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more articles by Morpurgo, Andrew , MD  |  author's bio

Getting Your Life Back

Getting Your Life Back

By Andrew Morpurgo, MD

 

People who are hospitalized for a stroke or traumatic injury, or who have undergone serious surgery, often wonder how they will recover and get their lives back to normal. Returning home from the hospital after a significant illness or injury can be particularly daunting for seniors, for people with multiple medical problems, and for those who live alone.

 

Cayuga Medical Center has a very experienced multidisciplinary team of caregivers who specialize in helping people gain the strength and skills to return home. This team works in the Physical Medicine Rehabilitation Unit (PMRU), under the direction of a board-certified physiatrist (a doctor who specializes in physical medicine and rehabilitation). Cayuga Medical Center’s PMRU is ranked nationally in the 99th percentile for its quality of care. 

 

How is a patient admitted to PMRU?

 

Following an assessment by the physiatrist, patients requiring medical rehabilitation are transferred directly from their hospital inpatient unit to the PMRU. To be admitted a patient must have the stamina necessary to participate in three hours per day of active therapy. Patients work hard during their stay in PMRU to recover abilities and regain confidence.

 

What if a patient is hospitalized elsewhere?

 

If you are hospitalized out of town for an acute illness or injury and wish to undergo medical rehabilitation in Ithaca, you can call (607) 274-4555 and request to be transferred to Cayuga Medical Center. It happens regularly and is not difficult to facilitate. We advise patients to undergo inpatient rehabilitation near where they live because the encouragement and involvement of family and friends can speed the recovery process.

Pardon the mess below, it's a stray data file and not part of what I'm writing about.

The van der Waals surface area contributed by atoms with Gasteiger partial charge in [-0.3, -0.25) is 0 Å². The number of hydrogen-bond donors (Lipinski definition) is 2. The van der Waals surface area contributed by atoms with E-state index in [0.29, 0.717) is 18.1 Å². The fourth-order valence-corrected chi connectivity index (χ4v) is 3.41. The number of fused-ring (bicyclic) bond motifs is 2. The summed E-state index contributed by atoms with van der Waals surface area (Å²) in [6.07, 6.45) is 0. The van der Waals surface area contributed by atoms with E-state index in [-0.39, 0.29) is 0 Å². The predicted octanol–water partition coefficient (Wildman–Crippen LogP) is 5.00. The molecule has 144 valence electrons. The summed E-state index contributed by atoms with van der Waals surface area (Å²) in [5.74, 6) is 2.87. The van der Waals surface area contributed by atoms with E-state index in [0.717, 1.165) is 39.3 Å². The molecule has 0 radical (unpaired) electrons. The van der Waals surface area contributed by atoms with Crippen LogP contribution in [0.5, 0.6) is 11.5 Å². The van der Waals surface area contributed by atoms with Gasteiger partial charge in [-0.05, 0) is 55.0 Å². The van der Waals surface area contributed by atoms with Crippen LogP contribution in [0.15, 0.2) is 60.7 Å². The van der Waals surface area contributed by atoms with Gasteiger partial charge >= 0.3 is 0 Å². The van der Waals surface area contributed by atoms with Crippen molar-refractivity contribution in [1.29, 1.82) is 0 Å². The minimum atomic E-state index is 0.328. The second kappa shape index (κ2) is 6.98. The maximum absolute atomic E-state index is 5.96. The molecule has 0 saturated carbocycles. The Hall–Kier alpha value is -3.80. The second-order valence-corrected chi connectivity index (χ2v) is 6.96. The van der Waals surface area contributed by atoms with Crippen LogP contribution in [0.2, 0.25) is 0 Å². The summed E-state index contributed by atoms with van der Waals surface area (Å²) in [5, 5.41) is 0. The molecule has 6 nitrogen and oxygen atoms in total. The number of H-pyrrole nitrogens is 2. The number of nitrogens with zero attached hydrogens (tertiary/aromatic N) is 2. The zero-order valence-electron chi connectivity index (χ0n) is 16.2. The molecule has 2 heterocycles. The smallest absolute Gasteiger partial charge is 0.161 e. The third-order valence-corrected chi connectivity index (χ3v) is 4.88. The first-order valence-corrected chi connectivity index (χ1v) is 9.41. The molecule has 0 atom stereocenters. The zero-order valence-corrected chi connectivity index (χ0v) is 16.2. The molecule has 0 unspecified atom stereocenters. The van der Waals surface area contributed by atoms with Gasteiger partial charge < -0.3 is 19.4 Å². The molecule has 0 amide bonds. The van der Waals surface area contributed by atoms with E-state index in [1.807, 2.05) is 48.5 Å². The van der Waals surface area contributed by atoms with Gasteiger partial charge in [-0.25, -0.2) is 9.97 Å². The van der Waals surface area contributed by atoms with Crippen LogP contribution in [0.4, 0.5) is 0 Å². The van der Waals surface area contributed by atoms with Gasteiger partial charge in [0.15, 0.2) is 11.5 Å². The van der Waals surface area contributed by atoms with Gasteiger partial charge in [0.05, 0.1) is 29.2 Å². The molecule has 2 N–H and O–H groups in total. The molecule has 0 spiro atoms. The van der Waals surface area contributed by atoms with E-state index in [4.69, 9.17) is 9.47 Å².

What kind of therapy is provided in the PMRU?

 

Rehabilitation in PMRU is a team effort and is very specific to each individual, based on the needs of the patient. People who must regain strength, balance, and mobility will work closely with a physical therapist. If your injuries have made it difficult for you to engage in the activities of daily living, such as bathing, dressing yourself, going to the bathroom, or eating, you will work with an occupational therapist.

 

Speech therapy is available for people with neurological conditions who are having trouble using language or who are experiencing difficulty swallowing, which often happens following a stroke. Specially trained registered nurses focus on aspects of care that are unique to rehabilitation patients, with an emphasis on preventing medical problems related to immobility, skin condition, and bowel and bladder function. Hospital aides are vital in assisting with nursing issues and in preparing patients for therapy sessions. Social workers counsel patients and family members, to help them adapt to their new situation and to assist in managing medical system bureaucracy.

 

How is the effectiveness of care measured?

 

All inpatient rehabilitation units must submit data on every patient to a national organization that monitors how patients function at the time of admission and the time of discharge. This database also takes into consideration the impact of co-morbidities, which are medical conditions a patient may have that are unrelated to their admission for rehabilitation.

  

Cayuga Medical Center’s PMRU is evaluated along with 800 other facilities that are included in this national database. These inpatient facilities include a wide range of hospitals, from larger medical centers to smaller community hospitals across the country. Last year Cayuga Medical Center’s PMRU scored in the top three percent and this year the rating moved into the top one percent nationwide.

Dr. Morpurgo is board certified in physical medicine and rehabilitation. He has been the medical director of the PMRU at Cayuga Medical Center since 1996 and can be reached at (607) 274-4555.

 

 

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